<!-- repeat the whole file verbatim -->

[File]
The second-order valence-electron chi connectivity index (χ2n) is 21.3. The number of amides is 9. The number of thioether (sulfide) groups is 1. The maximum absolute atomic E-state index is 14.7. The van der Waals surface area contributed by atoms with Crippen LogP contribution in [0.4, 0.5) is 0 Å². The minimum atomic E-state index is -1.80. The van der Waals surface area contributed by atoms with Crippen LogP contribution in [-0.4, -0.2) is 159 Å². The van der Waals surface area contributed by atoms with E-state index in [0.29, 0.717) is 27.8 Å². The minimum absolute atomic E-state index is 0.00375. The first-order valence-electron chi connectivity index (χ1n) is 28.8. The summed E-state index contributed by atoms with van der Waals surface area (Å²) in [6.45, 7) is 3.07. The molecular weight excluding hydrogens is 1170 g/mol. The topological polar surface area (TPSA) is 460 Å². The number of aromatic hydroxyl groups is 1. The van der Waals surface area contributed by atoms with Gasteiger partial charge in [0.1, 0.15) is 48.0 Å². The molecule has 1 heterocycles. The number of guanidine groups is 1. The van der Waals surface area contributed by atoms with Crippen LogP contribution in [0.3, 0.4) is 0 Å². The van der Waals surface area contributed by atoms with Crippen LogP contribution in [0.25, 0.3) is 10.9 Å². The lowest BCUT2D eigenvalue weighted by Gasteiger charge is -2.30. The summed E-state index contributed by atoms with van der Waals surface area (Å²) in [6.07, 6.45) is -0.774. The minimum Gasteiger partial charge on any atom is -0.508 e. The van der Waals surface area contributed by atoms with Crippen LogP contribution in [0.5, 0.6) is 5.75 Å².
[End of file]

The second-order valence-electron chi connectivity index (χ2n) is 21.3. The number of amides is 9. The number of thioether (sulfide) groups is 1. The maximum absolute atomic E-state index is 14.7. The van der Waals surface area contributed by atoms with Crippen LogP contribution in [0.4, 0.5) is 0 Å². The minimum atomic E-state index is -1.80. The van der Waals surface area contributed by atoms with Crippen LogP contribution in [-0.4, -0.2) is 159 Å². The van der Waals surface area contributed by atoms with E-state index in [0.29, 0.717) is 27.8 Å². The minimum absolute atomic E-state index is 0.00375. The first-order valence-electron chi connectivity index (χ1n) is 28.8. The summed E-state index contributed by atoms with van der Waals surface area (Å²) in [6.45, 7) is 3.07. The molecular weight excluding hydrogens is 1170 g/mol. The topological polar surface area (TPSA) is 460 Å². The number of aromatic hydroxyl groups is 1. The van der Waals surface area contributed by atoms with Gasteiger partial charge in [0.1, 0.15) is 48.0 Å². The molecule has 1 heterocycles. The number of guanidine groups is 1. The van der Waals surface area contributed by atoms with Crippen LogP contribution in [0.3, 0.4) is 0 Å². The van der Waals surface area contributed by atoms with Crippen LogP contribution in [0.25, 0.3) is 10.9 Å². The lowest BCUT2D eigenvalue weighted by Gasteiger charge is -2.30. The summed E-state index contributed by atoms with van der Waals surface area (Å²) in [6.07, 6.45) is -0.774. The minimum Gasteiger partial charge on any atom is -0.508 e. The van der Waals surface area contributed by atoms with Crippen LogP contribution in [0.5, 0.6) is 5.75 Å².